A doctor in America has been suspended after state officials discovered he was allegedly sending sexually explicit text messages during some two dozen operations last year.
The charges against Arthur Zilberstein, of Seattle, suggest he looked through a patient's medical records to obtain pictures for his own sexual gratification, and may also have been exchanging sexually explicit texts with that patient, according to documents made public by the Washington Department of Health. In one instance, health officials allege he sent a picture of his genitals to someone while wearing scrubs.
The health department said Zilberstein engaged in similar misconduct during about two dozen operations, ranging from caesarean sections to an appendectomy, in a five-month span from April to August last year, according to records.
Reached at his home, Zilberstein had little to say. "I know you have a report to do," he said. "But I have nothing to tell you. Thanks for calling."
During one procedure last August, Zilberstein, who worked as an anaesthesiologist, allegedly sent 45 messages with sexual innuendo in less than two hours.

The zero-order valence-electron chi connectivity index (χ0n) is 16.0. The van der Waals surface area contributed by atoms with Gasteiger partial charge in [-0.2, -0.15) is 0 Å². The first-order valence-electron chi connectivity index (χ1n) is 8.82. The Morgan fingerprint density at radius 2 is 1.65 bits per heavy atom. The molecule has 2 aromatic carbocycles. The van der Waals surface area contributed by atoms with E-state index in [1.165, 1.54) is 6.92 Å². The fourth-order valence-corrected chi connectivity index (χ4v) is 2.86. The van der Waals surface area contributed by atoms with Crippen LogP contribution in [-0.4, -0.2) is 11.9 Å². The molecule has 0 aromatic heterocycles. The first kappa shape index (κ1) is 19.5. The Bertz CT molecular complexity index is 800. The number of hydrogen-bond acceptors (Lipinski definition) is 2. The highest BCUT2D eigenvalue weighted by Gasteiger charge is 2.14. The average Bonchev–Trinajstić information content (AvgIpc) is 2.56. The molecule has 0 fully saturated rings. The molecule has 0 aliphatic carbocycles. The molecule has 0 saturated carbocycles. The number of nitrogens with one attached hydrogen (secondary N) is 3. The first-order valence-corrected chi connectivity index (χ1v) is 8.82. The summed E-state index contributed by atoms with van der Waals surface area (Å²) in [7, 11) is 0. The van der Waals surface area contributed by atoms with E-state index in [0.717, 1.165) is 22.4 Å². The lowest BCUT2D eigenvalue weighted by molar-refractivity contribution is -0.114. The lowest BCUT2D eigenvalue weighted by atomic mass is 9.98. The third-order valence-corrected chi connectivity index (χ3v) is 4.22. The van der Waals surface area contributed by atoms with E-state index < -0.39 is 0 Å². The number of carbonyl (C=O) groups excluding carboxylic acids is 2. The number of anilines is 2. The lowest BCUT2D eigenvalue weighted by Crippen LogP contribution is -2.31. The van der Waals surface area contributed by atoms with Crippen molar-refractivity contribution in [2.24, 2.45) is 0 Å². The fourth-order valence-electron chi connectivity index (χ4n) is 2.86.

Last July, the doctor allegedly sent more than a dozen messages arranging a sexual encounter with his girlfriend at the hospital.
He was involved in an operation at the time, according to the health department documents.
On several occasions, Zilberstein also allegedly texted pictures of himself wearing either scrubs or his hospital badge while exposing his genitals. In one case, he was nearly caught, health officials say.
"Oh, and my partner walked in as I was pulling up my pants. I'm pretty sure he caught me," one text included in the file reads.
Zilberstein has permission to perform procedures at Swedish Medical Centre in Seattle, but was not employed by the facility, a hospital spokesman said.
"The safety of our patients is our No. 1 priority. Once we learned that the state had suspended this physician's medical licence, the physician's medical staff membership and privileges were immediately suspended," Clay Holtzman, a spokesman for the facility, said.